This isn’t really a project in the sense of a coding/programming project, but it nonetheless is something that has been taking up a lot of my time. I’ve been writing down all the info that I find as I look into graduate programs in Planetary Science and Astronomy (which is where I’m headed after I finish my current master’s in Data Science), and I’ve decided to call it a project and post it up here for general public use. Hopefully it’ll help other people as they search for graduate schools/programs – and who knows, perhaps other people will update the list with their own investigations into the churning mass of deadlines and stress that is the graduate school application process.
Ok, I may be getting ahead of myself in that I don’t *actually* know if I’ll be able to make website updates from my new home location, but I’m going to try to do some reorganization of my website. I realize that I’ve got several interests all competing for my time, and that’s making this site a bit disorganized and, with some posts, a bit of an eyesore. I used my very beginner knowledge of PHP to get the site up and working, but I think that it’s outgrown its humble origins and needs some more PHP design love.
What with my grad school classes being lessened this year, I’m hoping that I can find time to do this. This also means that I’m reducing my own social media (Facebook and Twitter) time, except for basic communication – which I don’t know yet if I can stick to it, but I’m going to give it a try!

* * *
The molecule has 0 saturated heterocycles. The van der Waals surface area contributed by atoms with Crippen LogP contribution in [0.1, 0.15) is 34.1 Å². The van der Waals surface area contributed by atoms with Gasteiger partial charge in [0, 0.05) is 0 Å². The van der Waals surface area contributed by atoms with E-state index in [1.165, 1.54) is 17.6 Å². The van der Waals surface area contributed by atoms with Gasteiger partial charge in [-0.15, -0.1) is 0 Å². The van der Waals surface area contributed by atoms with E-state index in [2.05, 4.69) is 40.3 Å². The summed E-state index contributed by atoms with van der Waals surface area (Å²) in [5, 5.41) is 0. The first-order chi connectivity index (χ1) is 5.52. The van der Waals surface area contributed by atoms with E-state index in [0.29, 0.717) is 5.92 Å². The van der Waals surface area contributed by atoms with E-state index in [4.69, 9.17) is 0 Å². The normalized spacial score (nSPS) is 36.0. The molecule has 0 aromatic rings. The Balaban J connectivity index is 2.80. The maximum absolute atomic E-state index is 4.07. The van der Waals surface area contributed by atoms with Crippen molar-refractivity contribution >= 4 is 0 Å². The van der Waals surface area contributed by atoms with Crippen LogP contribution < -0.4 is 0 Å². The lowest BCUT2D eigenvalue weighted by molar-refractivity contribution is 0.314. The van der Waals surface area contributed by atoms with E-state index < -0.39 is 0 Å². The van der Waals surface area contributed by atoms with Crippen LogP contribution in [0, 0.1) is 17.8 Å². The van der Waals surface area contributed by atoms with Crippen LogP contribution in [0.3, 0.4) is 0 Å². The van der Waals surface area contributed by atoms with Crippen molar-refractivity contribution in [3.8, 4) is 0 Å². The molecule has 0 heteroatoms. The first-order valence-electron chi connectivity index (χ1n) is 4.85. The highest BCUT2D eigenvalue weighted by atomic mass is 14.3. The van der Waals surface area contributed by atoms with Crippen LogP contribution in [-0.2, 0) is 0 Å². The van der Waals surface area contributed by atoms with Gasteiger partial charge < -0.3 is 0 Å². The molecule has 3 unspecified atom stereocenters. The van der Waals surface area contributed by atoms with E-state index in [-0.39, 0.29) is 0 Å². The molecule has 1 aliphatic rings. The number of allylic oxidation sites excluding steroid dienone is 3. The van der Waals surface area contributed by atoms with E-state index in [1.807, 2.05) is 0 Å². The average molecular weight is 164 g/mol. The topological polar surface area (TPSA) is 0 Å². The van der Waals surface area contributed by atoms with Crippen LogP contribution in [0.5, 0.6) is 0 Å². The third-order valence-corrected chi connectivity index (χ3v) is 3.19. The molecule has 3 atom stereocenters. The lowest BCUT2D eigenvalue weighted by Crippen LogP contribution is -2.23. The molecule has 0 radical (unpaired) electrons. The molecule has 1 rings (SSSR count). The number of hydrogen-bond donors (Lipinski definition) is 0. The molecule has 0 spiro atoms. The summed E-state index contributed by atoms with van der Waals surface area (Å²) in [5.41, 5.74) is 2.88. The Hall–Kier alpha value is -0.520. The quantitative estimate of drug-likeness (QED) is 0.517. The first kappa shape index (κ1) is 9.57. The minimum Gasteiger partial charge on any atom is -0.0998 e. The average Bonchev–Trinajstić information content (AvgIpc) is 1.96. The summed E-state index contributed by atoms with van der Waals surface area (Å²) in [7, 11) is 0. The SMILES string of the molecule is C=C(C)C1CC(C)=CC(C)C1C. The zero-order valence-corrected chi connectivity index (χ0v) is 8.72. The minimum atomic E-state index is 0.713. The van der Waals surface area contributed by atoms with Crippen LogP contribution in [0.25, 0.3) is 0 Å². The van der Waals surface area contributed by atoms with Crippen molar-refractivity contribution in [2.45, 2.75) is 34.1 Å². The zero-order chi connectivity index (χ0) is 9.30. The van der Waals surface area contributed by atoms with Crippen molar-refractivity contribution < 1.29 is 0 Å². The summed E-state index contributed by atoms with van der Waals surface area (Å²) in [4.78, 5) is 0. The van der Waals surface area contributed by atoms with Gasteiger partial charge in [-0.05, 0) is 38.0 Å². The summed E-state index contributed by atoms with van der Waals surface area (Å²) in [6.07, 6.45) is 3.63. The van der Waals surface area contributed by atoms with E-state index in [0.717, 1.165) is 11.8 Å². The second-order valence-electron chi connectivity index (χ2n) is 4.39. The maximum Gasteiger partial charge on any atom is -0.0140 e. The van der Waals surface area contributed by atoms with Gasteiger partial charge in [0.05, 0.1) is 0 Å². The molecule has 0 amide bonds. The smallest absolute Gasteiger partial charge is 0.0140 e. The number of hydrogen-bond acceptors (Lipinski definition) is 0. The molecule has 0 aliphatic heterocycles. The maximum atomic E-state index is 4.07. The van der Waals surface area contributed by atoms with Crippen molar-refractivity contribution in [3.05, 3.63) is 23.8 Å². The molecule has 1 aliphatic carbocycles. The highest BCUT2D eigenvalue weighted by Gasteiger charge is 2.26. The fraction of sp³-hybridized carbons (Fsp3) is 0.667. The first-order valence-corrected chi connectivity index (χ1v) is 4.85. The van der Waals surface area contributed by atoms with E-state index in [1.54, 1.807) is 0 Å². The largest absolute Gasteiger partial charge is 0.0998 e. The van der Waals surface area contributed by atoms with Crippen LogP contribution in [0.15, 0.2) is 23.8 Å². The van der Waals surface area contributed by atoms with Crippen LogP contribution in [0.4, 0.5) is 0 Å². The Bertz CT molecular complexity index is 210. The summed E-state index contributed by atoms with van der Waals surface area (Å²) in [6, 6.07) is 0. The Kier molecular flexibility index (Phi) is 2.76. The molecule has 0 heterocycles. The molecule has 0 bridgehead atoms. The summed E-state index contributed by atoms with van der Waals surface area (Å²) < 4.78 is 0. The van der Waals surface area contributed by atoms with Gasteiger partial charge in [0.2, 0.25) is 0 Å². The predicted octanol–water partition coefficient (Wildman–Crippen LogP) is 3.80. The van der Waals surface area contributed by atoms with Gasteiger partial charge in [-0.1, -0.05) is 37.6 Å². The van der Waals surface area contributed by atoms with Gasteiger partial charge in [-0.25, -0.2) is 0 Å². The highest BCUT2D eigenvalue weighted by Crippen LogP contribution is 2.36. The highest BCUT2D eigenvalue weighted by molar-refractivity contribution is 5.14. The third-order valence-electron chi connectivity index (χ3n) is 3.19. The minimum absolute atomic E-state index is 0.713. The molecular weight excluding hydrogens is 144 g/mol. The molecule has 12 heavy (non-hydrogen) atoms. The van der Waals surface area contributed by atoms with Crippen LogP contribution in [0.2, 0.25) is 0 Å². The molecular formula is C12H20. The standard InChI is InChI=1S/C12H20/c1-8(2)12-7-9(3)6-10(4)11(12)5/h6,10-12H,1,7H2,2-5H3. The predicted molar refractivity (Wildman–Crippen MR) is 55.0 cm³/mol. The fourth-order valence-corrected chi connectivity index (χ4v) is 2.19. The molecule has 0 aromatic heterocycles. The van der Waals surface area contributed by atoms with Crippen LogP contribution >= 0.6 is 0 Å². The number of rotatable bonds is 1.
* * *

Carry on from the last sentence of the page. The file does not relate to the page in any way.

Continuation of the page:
Apparently, this has been an open secret at Berkeley and in astronomy for some time with people in the know warning incoming students through the “grapevine” about him. After it was found in this particular case that he was sexually harassing his students over a period of 10 years (TEN YEARS), apparently the “solution” was for Mr. Marcy to enter into an agreement with the school administrators to essentially not do it again or maybe he might be suspended or dismissed. So UC Berkeley, after 10 years of abuse, you’re going to wag your finger at him and expect things will change? This is not ok.
For starters, this is not ok because there is no real consequence of failure for you or your offender/employee. You lose nothing if you just pretend that all those victims are lying or make the issue fade away. You don’t have to deal with the aftermath every day.
So let’s fix that. We can do better than this. Here are a few ideas on what UC Berkeley can do better.
The site also includes information and knowledge I’ve learned in building these projects and in my experiences in computer science, astronomy/astrophysics, data science and statistics – mostly because if I don’t post it up here then I’ll probably forget about it.